Table 2: Personal contentment in Switzerland (lowest ratings)

Satisfaction with: 2023 2021
Swiss politicians 5.3 5.4
Federal Council 5.5 5.9
Church 5.8 5.7
Financial situation 5.9 6
Salary 6 6.1
Postal buses 6.3 6.2
SBB/CFF 6.3 6.3
Employer 6.5 6.8
Municipality 6.5 6.8
Public transportation 6.5 6.6


Contentment with personal finances is also below average (5.9 points). “Personal finances are one of the biggest worries right across Switzerland’s population,” clarifies Manz. The 2023 Swiss Worry Study shows that 45 percent of residents are worried or very worried about their financial situations.

Women (5.8 points) are slightly less satisfied with their financial situations then men (6.1 points). The same pattern is seen with regards to salaries: Men gave their salaries a 6.1 rating, while the rating from women was 5.9 points.

Doctors top, public transportation flops

In terms of satisfaction with companies and service providers (table 3), the highest ratings were given by residents to their doctors, at 7.1 points. Next in line were banks and Internet service providers, both of which receive 6.9 points. “Many financial service providers have satisfied customers,” says Manz. “But there are differences in satisfaction levels between individual service providers.”

Postal buses and the SBB/CFF, on the other hand, received particularly low ratings (6.3 points each). “Public transportation providers have not been able to boost customer satisfaction – and the SBB’s planned price hikes will likely make doing so even more difficult,” says Manz. 

Here too, there is a noticeable difference between urban and rural dwellers. At 5.9 points for the SBB/CFF and 6.1 points for public transportation in general, ratings from residents living in rural areas were have a point lower than ratings from urban dwellers.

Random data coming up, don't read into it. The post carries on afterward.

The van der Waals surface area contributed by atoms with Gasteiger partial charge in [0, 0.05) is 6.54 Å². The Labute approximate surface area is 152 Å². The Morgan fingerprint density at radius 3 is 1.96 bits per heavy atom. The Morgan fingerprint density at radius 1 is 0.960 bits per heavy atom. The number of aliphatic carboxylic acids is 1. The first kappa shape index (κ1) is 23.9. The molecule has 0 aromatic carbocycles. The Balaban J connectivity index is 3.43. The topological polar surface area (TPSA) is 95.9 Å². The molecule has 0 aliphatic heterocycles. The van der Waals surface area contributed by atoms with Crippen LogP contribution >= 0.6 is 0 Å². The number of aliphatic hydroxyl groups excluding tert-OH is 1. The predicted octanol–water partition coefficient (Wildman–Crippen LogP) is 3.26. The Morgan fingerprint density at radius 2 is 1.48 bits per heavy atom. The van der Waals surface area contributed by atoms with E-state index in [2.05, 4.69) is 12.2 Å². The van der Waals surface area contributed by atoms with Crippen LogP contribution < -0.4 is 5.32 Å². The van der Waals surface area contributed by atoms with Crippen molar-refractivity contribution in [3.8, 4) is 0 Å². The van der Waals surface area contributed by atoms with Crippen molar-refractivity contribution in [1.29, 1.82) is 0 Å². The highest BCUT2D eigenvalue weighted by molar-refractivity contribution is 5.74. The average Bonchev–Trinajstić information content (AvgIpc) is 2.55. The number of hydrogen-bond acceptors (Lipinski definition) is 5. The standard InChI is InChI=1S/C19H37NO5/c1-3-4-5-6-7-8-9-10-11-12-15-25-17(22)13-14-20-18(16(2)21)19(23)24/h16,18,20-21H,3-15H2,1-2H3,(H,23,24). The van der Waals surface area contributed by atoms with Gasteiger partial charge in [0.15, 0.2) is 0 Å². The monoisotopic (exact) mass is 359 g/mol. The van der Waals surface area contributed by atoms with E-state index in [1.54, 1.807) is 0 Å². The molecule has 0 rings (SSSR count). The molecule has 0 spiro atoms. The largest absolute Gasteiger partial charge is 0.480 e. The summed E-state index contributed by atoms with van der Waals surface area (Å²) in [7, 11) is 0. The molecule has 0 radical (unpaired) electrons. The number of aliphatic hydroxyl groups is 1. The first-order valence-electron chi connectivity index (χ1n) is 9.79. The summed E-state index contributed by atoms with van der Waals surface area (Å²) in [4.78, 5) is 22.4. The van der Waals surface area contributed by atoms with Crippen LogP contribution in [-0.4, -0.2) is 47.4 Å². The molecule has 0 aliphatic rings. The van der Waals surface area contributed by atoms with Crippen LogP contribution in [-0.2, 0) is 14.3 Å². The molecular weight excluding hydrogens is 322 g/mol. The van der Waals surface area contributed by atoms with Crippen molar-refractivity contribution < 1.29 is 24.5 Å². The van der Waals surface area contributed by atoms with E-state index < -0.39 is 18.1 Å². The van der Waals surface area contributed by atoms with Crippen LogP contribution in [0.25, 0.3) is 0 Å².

Table 3: Personal contentment with companies and services

Satisfaction with: 2023 2021
Doctor* 7.1 -
Bank 6.9 7.3
Internet service provider* 6.9 -
Insurance 6.8 7
Swiss hotels 6.6 6.8
Swiss restaurants 6.6 7
Public transportation (general) 6.5 6.6
Postal buses 6.3 6.2
SBB/CFF 6.3 6.3

* The 2021 Swiss Personal Satisfaction Study did not include doctors and Internet service providers.

Older residents are more content

Older residents are generally more satisfied than younger adults (see table 4). Survey participants between the ages of 50 and 74 years old rated their life in general with 7.7 points. Residents between the ages of 26 and 49 rate their life in general with 7.1 points, and young adults between 18 and 25 years old with 6.9 points. Adults above the age of 50 are also more exceptionally content with their doctors, education, and homes.